Noah receives a lesson on surviving storms from his family and uses it to give safe passage to the denizens of the family’s backyard.
Salamanders, toads, snakes, hummingbirds, butterflies, field mice, and grasshoppers can all be found in little Noah’s backyard garden. Noah spies the dark clouds hovering over the cityscape as his father declares, “It’s going to be a beauty.” Rather than depict heavy rainstorms as ominous and menacing, Banks and Rocco instead instill the message that the proper preparations can ensure a family’s safety. That logic extends to the backyard. As Noah’s father boards up the windows of their row house, Noah capably repurposes his broken-down wagon into an ark. As Noah’s mother and sister stack groceries and fill water jugs, Noah prepares food for the ark’s creatures. When the rain finally arrives, the family is soothed enough to enjoy board games and share stories by candlelight. Inside the ark, the creatures imaginatively begin to take advantage of one another’s intimate company as well. When the storm finally settles, the creatures exit, two by two of course, back to the tiny, thriving ecosystem of the family’s fenced-in slice of earth. Rocco’s meticulous paintings depict a brown-skinned family carefully preparing for the weather; the animals are not directly anthropomorphized, but compositions give a cozy sense of community.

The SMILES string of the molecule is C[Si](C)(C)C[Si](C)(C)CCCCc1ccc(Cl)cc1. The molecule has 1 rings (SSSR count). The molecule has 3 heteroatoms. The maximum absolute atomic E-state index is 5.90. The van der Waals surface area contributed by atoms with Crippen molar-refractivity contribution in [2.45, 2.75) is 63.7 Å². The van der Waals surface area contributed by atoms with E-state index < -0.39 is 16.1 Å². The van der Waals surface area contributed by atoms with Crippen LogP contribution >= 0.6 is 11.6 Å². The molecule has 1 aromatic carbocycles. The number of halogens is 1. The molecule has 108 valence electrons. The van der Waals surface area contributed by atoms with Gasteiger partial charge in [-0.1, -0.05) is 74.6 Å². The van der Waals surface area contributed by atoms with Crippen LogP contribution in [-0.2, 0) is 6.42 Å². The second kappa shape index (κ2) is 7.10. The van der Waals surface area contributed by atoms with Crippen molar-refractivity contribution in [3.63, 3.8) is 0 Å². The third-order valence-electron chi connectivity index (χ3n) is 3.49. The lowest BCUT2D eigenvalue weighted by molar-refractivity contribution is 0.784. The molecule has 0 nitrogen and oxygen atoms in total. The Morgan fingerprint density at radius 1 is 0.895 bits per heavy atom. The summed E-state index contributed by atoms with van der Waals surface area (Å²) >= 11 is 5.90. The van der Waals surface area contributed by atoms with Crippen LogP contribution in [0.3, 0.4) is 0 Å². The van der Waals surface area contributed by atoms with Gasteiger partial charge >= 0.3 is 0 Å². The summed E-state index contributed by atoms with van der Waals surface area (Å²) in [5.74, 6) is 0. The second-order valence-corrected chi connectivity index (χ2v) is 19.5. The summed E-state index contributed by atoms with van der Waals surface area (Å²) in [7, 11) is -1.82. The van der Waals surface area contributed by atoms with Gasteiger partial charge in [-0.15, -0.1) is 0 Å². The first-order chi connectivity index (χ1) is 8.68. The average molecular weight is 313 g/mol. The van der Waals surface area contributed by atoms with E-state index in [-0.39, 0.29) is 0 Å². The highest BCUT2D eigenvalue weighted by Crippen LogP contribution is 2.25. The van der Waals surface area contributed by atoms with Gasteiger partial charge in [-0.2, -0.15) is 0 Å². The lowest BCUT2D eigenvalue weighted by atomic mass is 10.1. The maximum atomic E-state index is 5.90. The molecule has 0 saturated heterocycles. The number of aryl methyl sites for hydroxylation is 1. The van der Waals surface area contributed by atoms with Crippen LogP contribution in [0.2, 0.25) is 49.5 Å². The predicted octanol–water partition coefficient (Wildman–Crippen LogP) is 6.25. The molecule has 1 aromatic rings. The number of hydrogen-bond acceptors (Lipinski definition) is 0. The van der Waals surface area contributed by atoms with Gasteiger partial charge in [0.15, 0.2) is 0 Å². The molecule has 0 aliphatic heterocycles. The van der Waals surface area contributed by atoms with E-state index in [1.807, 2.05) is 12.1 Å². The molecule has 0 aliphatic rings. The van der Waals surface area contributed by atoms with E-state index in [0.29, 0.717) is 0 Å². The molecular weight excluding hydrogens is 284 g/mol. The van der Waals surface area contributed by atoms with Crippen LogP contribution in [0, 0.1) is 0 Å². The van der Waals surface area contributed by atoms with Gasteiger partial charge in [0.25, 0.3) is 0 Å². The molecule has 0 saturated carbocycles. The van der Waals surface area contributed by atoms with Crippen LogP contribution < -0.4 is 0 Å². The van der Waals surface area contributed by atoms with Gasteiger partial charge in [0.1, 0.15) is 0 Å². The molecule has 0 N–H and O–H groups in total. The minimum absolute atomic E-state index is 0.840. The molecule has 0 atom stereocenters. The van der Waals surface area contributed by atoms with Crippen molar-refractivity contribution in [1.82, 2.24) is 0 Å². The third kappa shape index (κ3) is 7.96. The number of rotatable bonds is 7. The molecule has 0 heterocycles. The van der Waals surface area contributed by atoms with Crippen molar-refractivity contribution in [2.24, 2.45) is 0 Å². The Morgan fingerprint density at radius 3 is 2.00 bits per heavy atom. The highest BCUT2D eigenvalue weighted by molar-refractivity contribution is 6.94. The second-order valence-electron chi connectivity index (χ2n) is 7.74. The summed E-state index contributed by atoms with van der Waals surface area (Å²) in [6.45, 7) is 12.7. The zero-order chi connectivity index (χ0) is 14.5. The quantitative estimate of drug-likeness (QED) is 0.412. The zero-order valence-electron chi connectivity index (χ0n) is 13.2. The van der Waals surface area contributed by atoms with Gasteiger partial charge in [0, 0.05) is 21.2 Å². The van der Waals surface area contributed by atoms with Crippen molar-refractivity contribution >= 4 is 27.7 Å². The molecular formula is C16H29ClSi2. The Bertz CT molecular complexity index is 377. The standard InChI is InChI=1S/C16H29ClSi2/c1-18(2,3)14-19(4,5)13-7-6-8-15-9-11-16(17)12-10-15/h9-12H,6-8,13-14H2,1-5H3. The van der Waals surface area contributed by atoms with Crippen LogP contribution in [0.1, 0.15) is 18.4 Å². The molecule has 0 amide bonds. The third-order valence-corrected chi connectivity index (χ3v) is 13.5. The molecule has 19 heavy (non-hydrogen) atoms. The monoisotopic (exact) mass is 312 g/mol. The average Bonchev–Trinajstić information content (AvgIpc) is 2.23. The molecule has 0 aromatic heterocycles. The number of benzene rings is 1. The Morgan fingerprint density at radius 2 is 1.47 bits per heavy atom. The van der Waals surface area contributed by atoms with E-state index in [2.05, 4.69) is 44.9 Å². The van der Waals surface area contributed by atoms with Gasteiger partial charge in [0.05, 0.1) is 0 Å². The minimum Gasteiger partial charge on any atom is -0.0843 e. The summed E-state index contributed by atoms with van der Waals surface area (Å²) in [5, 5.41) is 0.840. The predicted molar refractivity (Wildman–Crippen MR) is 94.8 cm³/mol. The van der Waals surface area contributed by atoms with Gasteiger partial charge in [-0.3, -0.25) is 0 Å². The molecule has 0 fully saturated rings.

Bringing the beauty of and responsibility for nature to the city, this will win over readers with its parallel storytelling and appreciation for human- and nonhumankind alike. (Picture book. 4-9)